Why the EU is set to end twice a year clock changes
It could be summer time all year long for countries in the European Union.
The European Commission has decided it will push the EU Parliament and member states to ditch the system of twice-yearly changes to the time following a citizens’ consultation.
EU Commission President Jean-Claude Juncker said if that is what the people want, “we will make it happen”.
EU transport commissioner Violeta Bulc said 84% of the 4.6 million people who took part in the consultation “do not want the clocks to change anymore”.
Participation among member states varied widely, with 3.79% of Germans taking part compared to 0.02% of Britons.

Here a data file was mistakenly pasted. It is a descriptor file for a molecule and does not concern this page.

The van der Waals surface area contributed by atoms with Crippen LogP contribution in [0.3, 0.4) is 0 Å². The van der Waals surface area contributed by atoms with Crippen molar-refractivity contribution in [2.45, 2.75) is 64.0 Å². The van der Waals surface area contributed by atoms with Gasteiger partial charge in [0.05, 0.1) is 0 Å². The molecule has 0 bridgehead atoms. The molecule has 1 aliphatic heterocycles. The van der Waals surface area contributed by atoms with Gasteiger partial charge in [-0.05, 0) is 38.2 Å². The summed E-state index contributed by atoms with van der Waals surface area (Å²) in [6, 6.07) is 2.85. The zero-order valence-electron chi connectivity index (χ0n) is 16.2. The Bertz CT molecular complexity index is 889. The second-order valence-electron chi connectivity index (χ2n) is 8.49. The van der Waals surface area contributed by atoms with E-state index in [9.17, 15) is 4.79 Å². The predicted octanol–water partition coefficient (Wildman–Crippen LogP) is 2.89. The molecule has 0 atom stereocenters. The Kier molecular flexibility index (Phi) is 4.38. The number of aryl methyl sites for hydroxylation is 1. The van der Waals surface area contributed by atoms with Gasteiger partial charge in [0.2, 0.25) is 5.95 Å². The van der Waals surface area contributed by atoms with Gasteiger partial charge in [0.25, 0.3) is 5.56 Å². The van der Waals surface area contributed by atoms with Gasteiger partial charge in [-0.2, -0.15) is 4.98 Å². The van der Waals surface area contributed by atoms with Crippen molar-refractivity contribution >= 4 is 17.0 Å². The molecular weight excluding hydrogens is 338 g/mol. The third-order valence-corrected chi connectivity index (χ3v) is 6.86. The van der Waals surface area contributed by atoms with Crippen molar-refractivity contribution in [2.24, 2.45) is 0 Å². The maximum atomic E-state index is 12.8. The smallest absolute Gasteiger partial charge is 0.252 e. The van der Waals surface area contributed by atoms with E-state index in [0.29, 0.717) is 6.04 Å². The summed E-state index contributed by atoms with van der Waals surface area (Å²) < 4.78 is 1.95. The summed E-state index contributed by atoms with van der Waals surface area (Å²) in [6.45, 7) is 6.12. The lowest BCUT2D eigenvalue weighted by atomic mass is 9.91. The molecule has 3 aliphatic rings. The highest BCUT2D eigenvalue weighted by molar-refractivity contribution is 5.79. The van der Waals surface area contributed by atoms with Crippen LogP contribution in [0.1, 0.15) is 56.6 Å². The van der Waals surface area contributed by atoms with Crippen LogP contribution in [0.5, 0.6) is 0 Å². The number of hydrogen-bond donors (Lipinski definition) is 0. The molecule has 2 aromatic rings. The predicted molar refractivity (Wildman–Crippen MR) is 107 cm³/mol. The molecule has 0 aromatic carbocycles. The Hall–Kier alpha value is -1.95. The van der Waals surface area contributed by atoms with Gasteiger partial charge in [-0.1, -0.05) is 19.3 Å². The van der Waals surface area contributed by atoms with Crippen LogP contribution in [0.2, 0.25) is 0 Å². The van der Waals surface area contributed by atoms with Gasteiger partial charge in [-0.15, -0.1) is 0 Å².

But Mr Juncker said it would make no sense to disregard people’s wishes, indicating the European Commission proposal would go in that direction.
The European Parliament and EU member states would still need to approve the ending of the time change, and could impose further changes to the time system and, for example, decide whether it would be constant summer or winter.
Since 1996, the EU nations have moved the clock forward by one hour in March and back again in October.
It was harmonised across the bloc to meet concerns of the transport and logistics sectors in the single market. There are three standard time zones in the EU.